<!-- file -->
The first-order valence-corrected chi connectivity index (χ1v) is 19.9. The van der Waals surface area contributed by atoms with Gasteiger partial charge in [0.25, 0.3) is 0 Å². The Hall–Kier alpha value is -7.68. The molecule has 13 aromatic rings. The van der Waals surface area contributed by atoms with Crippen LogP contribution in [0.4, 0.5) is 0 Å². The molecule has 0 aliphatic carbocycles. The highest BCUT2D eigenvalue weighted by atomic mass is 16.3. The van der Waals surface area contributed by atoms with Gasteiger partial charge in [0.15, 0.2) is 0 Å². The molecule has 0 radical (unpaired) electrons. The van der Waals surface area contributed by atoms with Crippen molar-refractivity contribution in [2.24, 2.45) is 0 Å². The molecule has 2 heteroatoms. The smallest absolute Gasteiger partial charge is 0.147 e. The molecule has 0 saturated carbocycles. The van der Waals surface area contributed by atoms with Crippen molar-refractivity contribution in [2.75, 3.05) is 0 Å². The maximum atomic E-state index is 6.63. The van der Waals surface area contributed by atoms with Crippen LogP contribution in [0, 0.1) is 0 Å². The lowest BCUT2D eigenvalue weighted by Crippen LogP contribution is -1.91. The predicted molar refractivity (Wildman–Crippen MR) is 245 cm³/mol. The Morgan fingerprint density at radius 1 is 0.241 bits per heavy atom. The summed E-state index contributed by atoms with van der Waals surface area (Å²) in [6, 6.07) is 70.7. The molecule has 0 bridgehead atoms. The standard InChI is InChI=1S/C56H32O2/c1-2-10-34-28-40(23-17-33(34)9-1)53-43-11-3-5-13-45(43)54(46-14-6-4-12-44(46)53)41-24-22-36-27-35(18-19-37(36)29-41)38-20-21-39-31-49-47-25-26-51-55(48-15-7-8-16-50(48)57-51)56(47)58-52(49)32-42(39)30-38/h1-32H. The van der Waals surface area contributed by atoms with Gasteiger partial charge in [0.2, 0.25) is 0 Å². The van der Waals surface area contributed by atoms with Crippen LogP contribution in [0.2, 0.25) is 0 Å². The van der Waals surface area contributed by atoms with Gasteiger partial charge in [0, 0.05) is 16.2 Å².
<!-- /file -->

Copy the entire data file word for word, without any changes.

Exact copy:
The first-order valence-corrected chi connectivity index (χ1v) is 19.9. The van der Waals surface area contributed by atoms with Gasteiger partial charge in [0.25, 0.3) is 0 Å². The Hall–Kier alpha value is -7.68. The molecule has 13 aromatic rings. The van der Waals surface area contributed by atoms with Crippen LogP contribution in [0.4, 0.5) is 0 Å². The molecule has 0 aliphatic carbocycles. The highest BCUT2D eigenvalue weighted by atomic mass is 16.3. The van der Waals surface area contributed by atoms with Gasteiger partial charge in [0.15, 0.2) is 0 Å². The molecule has 0 radical (unpaired) electrons. The van der Waals surface area contributed by atoms with Crippen molar-refractivity contribution in [2.24, 2.45) is 0 Å². The molecule has 2 heteroatoms. The smallest absolute Gasteiger partial charge is 0.147 e. The molecule has 0 saturated carbocycles. The van der Waals surface area contributed by atoms with Crippen molar-refractivity contribution in [2.75, 3.05) is 0 Å². The maximum atomic E-state index is 6.63. The van der Waals surface area contributed by atoms with Crippen LogP contribution in [0, 0.1) is 0 Å². The lowest BCUT2D eigenvalue weighted by Crippen LogP contribution is -1.91. The predicted molar refractivity (Wildman–Crippen MR) is 245 cm³/mol. The Morgan fingerprint density at radius 1 is 0.241 bits per heavy atom. The summed E-state index contributed by atoms with van der Waals surface area (Å²) in [6, 6.07) is 70.7. The molecule has 0 bridgehead atoms. The standard InChI is InChI=1S/C56H32O2/c1-2-10-34-28-40(23-17-33(34)9-1)53-43-11-3-5-13-45(43)54(46-14-6-4-12-44(46)53)41-24-22-36-27-35(18-19-37(36)29-41)38-20-21-39-31-49-47-25-26-51-55(48-15-7-8-16-50(48)57-51)56(47)58-52(49)32-42(39)30-38/h1-32H. The van der Waals surface area contributed by atoms with Gasteiger partial charge in [0.2, 0.25) is 0 Å². The van der Waals surface area contributed by atoms with Crippen LogP contribution in [0.2, 0.25) is 0 Å². The van der Waals surface area contributed by atoms with Gasteiger partial charge in [0, 0.05) is 16.2 Å².